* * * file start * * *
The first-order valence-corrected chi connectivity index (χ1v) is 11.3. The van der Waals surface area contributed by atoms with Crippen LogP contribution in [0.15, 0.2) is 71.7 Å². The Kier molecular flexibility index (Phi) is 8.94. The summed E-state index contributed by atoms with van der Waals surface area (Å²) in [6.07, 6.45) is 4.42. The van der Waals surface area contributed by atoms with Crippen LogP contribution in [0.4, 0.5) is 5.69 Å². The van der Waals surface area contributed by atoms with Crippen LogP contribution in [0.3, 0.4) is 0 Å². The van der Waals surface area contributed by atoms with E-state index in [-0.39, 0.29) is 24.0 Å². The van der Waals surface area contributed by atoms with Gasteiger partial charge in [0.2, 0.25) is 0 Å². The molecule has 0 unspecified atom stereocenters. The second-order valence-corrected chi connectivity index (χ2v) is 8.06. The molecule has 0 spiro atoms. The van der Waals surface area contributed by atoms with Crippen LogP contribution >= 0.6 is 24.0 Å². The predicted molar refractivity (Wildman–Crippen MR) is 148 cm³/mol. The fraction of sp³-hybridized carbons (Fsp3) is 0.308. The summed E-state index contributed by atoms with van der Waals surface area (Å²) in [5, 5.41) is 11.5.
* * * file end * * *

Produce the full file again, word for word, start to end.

The first-order valence-corrected chi connectivity index (χ1v) is 11.3. The van der Waals surface area contributed by atoms with Crippen LogP contribution in [0.15, 0.2) is 71.7 Å². The Kier molecular flexibility index (Phi) is 8.94. The summed E-state index contributed by atoms with van der Waals surface area (Å²) in [6.07, 6.45) is 4.42. The van der Waals surface area contributed by atoms with Crippen LogP contribution in [0.4, 0.5) is 5.69 Å². The van der Waals surface area contributed by atoms with Crippen LogP contribution in [0.3, 0.4) is 0 Å². The van der Waals surface area contributed by atoms with E-state index in [-0.39, 0.29) is 24.0 Å². The van der Waals surface area contributed by atoms with Gasteiger partial charge in [0.2, 0.25) is 0 Å². The molecule has 0 unspecified atom stereocenters. The second-order valence-corrected chi connectivity index (χ2v) is 8.06. The molecule has 0 spiro atoms. The van der Waals surface area contributed by atoms with Crippen LogP contribution >= 0.6 is 24.0 Å². The predicted molar refractivity (Wildman–Crippen MR) is 148 cm³/mol. The fraction of sp³-hybridized carbons (Fsp3) is 0.308. The summed E-state index contributed by atoms with van der Waals surface area (Å²) in [5, 5.41) is 11.5.